Turkish police arrested 33 suspected members of the Gülenist Terror Group (FETÖ) in nationwide operations and seized a number of yellow vests, which are nowadays associated with violent protests in France.
FETÖ is accused of carrying out the July 15, 2016 coup attempt through its infiltrators in the military and is known for its members' call for unrest on the social media to overthrow the elected government.
Twenty-two of the suspects were caught in "gaybubet" (absence) houses, safe houses fugitive FETÖ members' use, in the western province of Bursa.
Among them were a fugitive prosecutor and alleged so-called "imams" controlling FETÖ's police and military infiltrators.
During the operations, the suspects tried to destroy their cellphones, data cards and flash disks. In one house, police seized 19 yellow vests, fake ID cards and money hidden inside cooking pots. A FETÖ suspect, who was caught with some of the vests, claimed the vests were used "in environmental protests." Police also found a large cache of books penned by Fetullah Gülen, the U.S.-based leader of the group.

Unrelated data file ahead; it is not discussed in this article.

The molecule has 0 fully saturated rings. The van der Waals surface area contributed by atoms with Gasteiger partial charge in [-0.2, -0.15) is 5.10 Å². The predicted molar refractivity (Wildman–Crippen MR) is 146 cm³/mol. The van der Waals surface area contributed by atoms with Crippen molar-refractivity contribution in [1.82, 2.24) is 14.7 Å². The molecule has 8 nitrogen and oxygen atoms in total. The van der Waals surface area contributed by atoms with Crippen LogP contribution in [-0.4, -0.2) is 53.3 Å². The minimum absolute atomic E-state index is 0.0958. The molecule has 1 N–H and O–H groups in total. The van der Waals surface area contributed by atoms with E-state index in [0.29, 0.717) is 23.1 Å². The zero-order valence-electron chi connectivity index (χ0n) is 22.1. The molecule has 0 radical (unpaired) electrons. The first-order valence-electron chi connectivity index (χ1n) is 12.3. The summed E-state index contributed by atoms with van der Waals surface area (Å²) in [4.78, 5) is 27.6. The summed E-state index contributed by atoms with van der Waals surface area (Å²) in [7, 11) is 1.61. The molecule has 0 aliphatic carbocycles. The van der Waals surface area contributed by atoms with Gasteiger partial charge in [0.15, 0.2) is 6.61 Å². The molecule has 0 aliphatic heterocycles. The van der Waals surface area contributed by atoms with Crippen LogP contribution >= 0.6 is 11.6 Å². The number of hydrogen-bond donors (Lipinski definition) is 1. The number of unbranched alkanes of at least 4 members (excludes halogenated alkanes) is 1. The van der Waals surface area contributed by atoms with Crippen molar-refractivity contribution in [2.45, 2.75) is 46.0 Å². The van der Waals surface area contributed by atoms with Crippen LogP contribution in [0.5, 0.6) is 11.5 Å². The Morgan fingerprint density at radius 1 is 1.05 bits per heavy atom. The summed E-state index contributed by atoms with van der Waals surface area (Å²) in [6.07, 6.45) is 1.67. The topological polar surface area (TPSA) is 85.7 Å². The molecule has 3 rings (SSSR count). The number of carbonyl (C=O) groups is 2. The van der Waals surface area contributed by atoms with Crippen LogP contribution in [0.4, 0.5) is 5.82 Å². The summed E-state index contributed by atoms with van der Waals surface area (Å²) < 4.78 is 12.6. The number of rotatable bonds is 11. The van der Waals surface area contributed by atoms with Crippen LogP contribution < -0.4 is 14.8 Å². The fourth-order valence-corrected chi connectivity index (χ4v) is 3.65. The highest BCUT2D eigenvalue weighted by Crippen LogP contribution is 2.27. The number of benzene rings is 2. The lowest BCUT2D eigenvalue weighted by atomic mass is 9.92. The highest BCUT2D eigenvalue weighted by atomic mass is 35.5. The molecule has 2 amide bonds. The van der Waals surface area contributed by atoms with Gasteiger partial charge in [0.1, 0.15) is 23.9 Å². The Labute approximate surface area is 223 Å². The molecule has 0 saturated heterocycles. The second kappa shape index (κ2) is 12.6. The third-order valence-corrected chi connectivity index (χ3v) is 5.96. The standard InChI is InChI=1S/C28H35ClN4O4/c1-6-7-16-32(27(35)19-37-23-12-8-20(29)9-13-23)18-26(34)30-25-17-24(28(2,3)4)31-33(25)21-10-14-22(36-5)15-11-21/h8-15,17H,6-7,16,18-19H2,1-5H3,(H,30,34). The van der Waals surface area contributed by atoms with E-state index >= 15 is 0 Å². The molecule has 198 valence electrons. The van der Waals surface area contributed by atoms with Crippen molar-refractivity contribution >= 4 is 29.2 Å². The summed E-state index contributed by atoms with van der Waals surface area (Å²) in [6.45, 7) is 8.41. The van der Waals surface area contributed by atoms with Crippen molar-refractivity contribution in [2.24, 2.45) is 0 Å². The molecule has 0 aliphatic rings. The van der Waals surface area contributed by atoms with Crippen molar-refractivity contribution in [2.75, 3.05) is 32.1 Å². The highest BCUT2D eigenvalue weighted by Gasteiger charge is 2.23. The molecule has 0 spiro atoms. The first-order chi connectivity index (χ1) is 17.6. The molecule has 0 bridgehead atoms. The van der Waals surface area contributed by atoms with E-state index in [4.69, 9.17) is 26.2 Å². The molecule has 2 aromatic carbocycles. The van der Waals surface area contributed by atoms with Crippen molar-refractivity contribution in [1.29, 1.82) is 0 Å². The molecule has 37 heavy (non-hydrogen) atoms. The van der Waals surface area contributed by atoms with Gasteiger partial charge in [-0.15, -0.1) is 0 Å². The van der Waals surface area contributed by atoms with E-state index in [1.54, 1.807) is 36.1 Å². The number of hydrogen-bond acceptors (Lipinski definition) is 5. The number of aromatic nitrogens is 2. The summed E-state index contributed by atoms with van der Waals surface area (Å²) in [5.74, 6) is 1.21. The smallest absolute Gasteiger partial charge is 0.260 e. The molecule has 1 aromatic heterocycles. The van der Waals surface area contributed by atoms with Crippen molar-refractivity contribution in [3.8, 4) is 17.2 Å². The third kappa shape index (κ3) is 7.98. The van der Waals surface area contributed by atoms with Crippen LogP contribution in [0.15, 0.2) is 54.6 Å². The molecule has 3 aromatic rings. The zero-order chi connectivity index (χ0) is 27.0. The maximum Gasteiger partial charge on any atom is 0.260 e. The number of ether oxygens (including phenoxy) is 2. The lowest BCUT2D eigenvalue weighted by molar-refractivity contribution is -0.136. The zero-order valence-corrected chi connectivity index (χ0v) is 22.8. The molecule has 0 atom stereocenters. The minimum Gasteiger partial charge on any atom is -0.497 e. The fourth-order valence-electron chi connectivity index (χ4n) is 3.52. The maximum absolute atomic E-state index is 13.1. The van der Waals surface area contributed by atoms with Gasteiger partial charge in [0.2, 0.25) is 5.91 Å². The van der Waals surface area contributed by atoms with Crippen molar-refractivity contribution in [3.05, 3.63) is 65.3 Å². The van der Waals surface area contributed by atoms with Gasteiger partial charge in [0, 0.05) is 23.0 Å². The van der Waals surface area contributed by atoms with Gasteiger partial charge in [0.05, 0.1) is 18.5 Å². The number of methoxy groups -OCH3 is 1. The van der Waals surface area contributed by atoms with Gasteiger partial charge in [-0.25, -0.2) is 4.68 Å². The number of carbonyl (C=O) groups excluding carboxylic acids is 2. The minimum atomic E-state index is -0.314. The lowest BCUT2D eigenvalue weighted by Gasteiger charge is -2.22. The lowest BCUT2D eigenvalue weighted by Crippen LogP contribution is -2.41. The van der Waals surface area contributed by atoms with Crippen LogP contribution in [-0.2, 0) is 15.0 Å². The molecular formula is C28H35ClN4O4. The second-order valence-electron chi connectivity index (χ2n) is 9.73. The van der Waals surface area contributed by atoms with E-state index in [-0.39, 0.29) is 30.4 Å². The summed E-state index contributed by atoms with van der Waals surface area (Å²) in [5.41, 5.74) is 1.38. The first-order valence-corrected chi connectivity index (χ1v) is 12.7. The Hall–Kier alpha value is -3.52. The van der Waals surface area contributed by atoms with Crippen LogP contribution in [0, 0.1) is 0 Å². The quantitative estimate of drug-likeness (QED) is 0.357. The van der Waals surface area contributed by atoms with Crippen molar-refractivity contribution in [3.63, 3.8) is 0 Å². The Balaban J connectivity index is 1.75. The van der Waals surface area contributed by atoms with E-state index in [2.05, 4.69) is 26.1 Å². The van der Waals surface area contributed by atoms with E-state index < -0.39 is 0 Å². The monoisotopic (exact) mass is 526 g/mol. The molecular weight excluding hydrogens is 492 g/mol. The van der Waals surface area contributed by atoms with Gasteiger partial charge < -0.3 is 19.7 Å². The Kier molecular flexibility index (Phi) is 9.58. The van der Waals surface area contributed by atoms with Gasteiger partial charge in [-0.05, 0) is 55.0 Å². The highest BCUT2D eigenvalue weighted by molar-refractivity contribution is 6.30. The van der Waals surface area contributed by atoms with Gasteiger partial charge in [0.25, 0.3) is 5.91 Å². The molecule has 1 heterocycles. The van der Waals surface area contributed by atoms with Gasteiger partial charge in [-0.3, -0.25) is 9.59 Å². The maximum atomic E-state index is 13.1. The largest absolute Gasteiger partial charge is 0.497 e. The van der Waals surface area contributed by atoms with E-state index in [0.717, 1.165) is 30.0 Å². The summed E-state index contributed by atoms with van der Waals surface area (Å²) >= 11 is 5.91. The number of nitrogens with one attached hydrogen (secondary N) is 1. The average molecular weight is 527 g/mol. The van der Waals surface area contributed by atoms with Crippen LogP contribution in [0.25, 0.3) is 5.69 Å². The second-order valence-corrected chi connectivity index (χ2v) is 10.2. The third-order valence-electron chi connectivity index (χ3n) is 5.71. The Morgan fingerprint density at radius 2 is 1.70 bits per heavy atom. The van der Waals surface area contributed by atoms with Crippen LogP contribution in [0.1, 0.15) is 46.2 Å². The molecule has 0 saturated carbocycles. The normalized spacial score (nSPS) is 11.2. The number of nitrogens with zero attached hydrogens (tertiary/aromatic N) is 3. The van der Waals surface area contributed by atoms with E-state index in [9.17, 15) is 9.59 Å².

Separately, in the capital Ankara, 11 teachers were arrested in a probe for allegedly using ByLock, an encrypted smartphone app linked to the group.
Ankara prosecutors had previously issued arrest warrants for 14 teachers on suspicion of membership of a terrorist organization. Police are still looking for the remaining three suspects.
FETÖ, which expanded its clout in Turkey over the past three decades, is known for its wide network of infiltrators in law enforcement, the military, judiciary and bureaucracy. The state of emergency declared after the coup attempt sped up the crackdown on the terrorist group's infiltrators. Tens of thousands were detained or arrested and dismissed from their jobs in the public sector after the attempt.